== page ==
(APA) (5 U.S.C. 553(b)(B)). Delaying the implementation of the change 
announced in this rule to allow pre-promulgation notice and comment 
would be impracticable and contrary to the public interest. Section 
235(b)(1)(A)(iii)(I) of the Immigration and Nationality Act explicitly 
authorizes the Secretary of Homeland Security to designate categories 
of aliens to whom expedited removal proceedings may be applied, and 
makes clear that ``[s]uch designation shall be in the sole and 
unreviewable discretion of the Secretary and may be modified at any 
time.'' 8 U.S.C. 1225(b)(1)(A)(iii)(I). This conforming rule is 
necessary to conform to the DHS rulemaking, which will allow DHS to 
remove quickly from the United States certain Cuban nationals who 
arrive by air at U.S. ports of entry. The ability to detain such aliens 
while admissibility and identity are determined and protection claims 
are adjudicated, as well as to quickly remove those without protection 
claims or claims to lawful status, is a necessity for national security 
and public safety.
    Pre-promulgation notice and comment would undermine these 
interests, while endangering human life and having a potential 
destabilizing effect in the region. Specifically, the Department is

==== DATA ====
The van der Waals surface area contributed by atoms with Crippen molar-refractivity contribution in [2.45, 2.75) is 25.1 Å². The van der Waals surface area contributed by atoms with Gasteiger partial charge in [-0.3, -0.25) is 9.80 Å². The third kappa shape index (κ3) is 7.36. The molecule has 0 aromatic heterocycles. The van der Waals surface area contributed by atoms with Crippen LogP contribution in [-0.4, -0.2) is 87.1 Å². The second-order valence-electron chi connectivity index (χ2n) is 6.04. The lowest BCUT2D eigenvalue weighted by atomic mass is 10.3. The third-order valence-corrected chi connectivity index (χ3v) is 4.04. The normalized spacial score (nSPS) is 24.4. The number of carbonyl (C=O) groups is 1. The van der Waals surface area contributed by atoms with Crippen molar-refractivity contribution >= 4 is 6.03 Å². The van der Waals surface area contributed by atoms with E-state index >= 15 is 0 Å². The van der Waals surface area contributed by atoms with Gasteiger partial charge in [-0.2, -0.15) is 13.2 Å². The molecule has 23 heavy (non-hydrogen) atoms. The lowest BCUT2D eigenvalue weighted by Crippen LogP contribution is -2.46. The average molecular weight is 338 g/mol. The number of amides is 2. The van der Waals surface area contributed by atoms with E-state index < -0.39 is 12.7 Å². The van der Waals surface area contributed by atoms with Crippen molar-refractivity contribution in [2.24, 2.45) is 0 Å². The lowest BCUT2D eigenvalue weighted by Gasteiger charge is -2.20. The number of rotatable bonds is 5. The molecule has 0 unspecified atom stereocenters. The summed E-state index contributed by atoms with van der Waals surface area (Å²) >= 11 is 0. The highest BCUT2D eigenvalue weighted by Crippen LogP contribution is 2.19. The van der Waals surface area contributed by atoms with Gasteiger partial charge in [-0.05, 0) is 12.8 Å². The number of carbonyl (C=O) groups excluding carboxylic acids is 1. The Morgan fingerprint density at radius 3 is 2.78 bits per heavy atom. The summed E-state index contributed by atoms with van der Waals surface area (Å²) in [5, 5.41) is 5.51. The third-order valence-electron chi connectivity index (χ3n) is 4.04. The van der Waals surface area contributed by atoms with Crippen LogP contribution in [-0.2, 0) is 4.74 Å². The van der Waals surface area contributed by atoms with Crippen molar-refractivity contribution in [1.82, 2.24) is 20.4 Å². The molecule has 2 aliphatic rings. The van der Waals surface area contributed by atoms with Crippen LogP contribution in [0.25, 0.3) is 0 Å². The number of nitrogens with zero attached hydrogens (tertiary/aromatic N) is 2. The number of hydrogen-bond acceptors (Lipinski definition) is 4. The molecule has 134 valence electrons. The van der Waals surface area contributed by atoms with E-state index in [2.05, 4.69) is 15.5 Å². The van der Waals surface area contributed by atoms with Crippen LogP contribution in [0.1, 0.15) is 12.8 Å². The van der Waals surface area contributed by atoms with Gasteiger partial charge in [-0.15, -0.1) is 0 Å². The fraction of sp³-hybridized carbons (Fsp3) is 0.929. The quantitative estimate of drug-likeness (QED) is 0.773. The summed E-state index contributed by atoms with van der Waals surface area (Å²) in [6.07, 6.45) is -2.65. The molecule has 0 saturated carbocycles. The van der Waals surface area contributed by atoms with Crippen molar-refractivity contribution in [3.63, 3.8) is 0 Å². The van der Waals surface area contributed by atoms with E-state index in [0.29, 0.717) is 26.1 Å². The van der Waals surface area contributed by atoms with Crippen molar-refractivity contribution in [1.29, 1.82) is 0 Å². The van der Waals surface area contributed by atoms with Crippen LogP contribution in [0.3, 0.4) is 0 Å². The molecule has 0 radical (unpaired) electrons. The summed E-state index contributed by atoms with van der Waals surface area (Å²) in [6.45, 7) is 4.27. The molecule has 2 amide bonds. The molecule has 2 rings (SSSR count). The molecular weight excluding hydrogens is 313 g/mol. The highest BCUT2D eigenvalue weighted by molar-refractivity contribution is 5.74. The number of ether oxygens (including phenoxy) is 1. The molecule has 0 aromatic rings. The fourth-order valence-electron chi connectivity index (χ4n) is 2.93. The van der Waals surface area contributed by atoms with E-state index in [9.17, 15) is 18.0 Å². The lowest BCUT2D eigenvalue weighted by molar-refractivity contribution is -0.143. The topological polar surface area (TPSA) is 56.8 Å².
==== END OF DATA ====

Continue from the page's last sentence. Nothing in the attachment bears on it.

concerned that publication of the rule as a proposed rule, which would 
signal a significant change in policy while permitting continuation of 
the exception for Cuban nationals, could lead to a surge in migration 
of Cuban nationals seeking to travel to and enter the United States 
during the period between the publication of a proposed and a final 
rule. Such a surge would threaten national security and public safety 
by diverting valuable Government resources from counterterrorism and 
homeland security responsibilities. A surge could also have a 
destabilizing effect on the region, thus weakening the security of the 
United States and threatening its international relations. 
Additionally, a surge could result in significant loss of human life.
    Accordingly, DOJ finds that it would be impracticable and contrary 
to the public interest to accept pre-promulgation comments on this 
rule. For the same reasons, DOJ also finds good cause to issue this 
rule without a 30-day delayed effective date requirement of the APA, 
see 5 U.S.C. 553(d).\2\
---------------------------------------------------------------------------

    \2\ In addition, in light of the lack of pre-publication notice-
and-comment and a delayed effective date for the related notice that 
DHS has published in this issue of the Federal Register, a delay in 
the effective date of this regulation would be incongruous and 
unnecessary.
---------------------------------------------------------------------------

    In addition, the change implemented by this rule is part of a major 
foreign policy initiative announced by the President, and is central to 
ongoing diplomatic discussions between the United States and Cuba with 
respect to travel and migration between the two countries. DOJ, in 
consultation with the Department of State, has determined that 
eliminating the exception from expedited removal proceedings for Cuban